10. The synchronous reluctance machine as recited in claim 3, wherein rotor retaining structure is supported by the rotor shaft.
11. A synchronous reluctance machine comprising:
a stator;
a rotor shaft operationally disposed within the confines of said stator;
a plurality of selected laminated magnetic segments arranged to form a rotor about said rotor shaft; and
an integral rotor retaining structure with a plurality of non-magnetic segments having varying sizes, shapes and thicknesses.
12. The synchronous reluctance machine as recited in claim 11, wherein said non-magnetic segments comprise a plurality of intermediate discs configured to retain said plurality of selected magnetic segments in axial direction.
13. The synchronous reluctance machine as recited in claim 12, wherein said non-magnetic segments further comprise at least one of: a plurality of notches and a plurality of grooves configured on said intermediate discs to retain said plurality of selected laminated magnetic segments in at least one of: radial and circumferential directions.
14. The synchronous reluctance machine as recited in claim 11, wherein said rotor shaft is rotatably supported at an inner peripheral surface of said stator.
15. The synchronous reluctance machine as recited in claim 11, wherein said selected laminated magnetic segments are radially positioned in an inside-out rotor and stator configuration.
16. The synchronous reluctance machine as recited in claim 11, wherein said selected laminated magnetic segments are radially positioned in a double-sided rotor and stator configuration.
17. The synchronous reluctance machine as recited in claim 11, further comprising at least two end flanges mounted on said stator and said rotor shaft and configured to hold said plurality of selected laminated magnetic segments and said rotor retaining structure together.
18. A method for assembling synchronous reluctance machine comprising:
forming a rotor, comprising:
providing a non-magnetic rotor retaining structure;
retaining a plurality of selected laminated magnetic segments disposed on said non-magnetic rotor retaining structure;
assembling the rotor onto a rotor shaft; and
providing a stator and operationally disposing said rotor and said rotor shaft therein.
19. The method for assembling synchronous reluctance machine as recited in claim 18, wherein said retaining a plurality of selected laminated magnetic segments on said non-magnetic rotor retaining structure comprises retaining said plurality of selected laminated magnetic segments are axially disposed by a plurality of intermediate discs forming a part of said non-magnetic rotor retaining structure.
20. The method for assembling synchronous reluctance machine as recited in claim 19, wherein said retaining a plurality of selected laminated magnetic segments on said non-magnetic rotor retaining structure comprises retaining said plurality of selected laminated magnetic segments in at least one of: radial and circumferential directions by at least one of: a plurality of notches and a plurality of grooves formed on said intermediate discs.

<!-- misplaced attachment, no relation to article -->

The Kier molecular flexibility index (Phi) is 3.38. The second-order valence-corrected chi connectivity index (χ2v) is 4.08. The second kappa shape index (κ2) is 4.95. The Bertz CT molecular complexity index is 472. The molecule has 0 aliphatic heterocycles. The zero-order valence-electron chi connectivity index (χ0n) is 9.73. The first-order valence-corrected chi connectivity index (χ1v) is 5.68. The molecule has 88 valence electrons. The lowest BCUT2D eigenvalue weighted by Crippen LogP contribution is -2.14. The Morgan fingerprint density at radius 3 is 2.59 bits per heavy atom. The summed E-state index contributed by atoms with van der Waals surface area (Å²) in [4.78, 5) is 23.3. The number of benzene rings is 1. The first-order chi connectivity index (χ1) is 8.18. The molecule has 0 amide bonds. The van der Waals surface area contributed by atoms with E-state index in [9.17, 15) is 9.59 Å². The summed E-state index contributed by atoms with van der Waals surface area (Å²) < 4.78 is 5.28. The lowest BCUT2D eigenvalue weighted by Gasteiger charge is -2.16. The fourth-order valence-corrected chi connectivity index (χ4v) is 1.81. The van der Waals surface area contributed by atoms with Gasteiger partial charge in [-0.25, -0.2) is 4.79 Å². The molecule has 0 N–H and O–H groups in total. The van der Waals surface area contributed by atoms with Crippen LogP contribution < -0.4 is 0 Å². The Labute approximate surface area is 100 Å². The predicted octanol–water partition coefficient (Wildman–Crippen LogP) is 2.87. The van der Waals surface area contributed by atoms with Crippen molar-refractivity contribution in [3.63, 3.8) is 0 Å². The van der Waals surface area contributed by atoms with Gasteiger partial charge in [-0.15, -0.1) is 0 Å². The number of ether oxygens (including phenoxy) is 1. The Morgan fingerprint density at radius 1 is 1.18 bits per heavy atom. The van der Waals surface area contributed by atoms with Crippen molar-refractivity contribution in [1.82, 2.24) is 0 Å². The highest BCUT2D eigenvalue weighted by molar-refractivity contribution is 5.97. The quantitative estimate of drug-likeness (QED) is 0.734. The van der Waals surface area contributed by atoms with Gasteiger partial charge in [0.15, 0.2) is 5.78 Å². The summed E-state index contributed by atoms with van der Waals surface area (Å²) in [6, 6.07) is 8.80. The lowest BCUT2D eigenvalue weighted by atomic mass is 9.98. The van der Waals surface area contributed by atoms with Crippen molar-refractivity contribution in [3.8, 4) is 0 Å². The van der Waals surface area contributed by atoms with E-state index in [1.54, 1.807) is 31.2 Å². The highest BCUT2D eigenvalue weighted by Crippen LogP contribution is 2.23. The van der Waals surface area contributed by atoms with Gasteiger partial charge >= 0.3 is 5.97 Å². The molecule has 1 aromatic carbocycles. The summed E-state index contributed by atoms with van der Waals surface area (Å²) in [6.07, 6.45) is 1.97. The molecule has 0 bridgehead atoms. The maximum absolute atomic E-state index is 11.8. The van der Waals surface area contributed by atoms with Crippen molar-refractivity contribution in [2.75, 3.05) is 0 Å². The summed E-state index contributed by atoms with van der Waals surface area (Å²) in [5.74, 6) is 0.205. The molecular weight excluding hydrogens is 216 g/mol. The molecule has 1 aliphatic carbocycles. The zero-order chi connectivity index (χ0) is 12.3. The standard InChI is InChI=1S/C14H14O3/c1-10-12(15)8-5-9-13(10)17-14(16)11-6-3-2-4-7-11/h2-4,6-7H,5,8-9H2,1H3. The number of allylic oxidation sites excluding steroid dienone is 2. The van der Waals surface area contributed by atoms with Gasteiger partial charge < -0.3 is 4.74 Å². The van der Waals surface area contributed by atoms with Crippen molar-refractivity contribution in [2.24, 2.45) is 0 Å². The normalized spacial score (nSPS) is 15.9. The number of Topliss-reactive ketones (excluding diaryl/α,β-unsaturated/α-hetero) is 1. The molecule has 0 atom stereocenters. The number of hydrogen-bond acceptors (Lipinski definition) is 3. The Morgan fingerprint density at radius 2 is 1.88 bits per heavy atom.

21. The method for assembling synchronous reluctance machine as recited in claim 18 further comprising mounting at least two end flanges on said stator and said rotor shaft and holding said plurality of selected laminated magnetic segments and said rotor retaining structure together by said at least two end flanges.
US14/106,129 2013-12-13 2013-12-13 System and method for retaining rotor structure in synchronous reluctance machine Abandoned US20150171673A1 (en)

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US20150372546A1 (en) * 2014-06-23 2015-12-24 Siemens Aktiengesellschaft Mechanically stabilized rotor for a reluctance motor
US10491061B2 (en) * 2015-12-08 2019-11-26 General Electric Company Rotor for a reluctance machine
US11005317B2 (en) * 2016-05-09 2021-05-11 Siemens Energy Global GmbH & Co. KG Rotor body and method for producing a rotor body
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US20150372546A1 (en) * 2014-06-23 2015-12-24 Siemens Aktiengesellschaft Mechanically stabilized rotor for a reluctance motor
US9800103B2 (en) * 2014-06-23 2017-10-24 Siemens Aktiengesellschaft Mechanically stabilized rotor for a reluctance motor
US10491061B2 (en) * 2015-12-08 2019-11-26 General Electric Company Rotor for a reluctance machine
US11005317B2 (en) * 2016-05-09 2021-05-11 Siemens Energy Global GmbH & Co. KG Rotor body and method for producing a rotor body
GB2583721B (en) * 2019-05-02 2021-11-03 Ricardo Uk Ltd Electric machine
GB2594640A (en) * 2019-05-02 2021-11-03 Ricardo Uk Ltd Electric machine
GB2594639A (en) * 2019-05-02 2021-11-03 Ricardo Uk Ltd Electric machine
GB2594640B (en) * 2019-05-02 2022-06-22 Ricardo Uk Ltd Electric machine
GB2594639B (en) * 2019-05-02 2022-11-02 Ricardo Uk Ltd Electric machine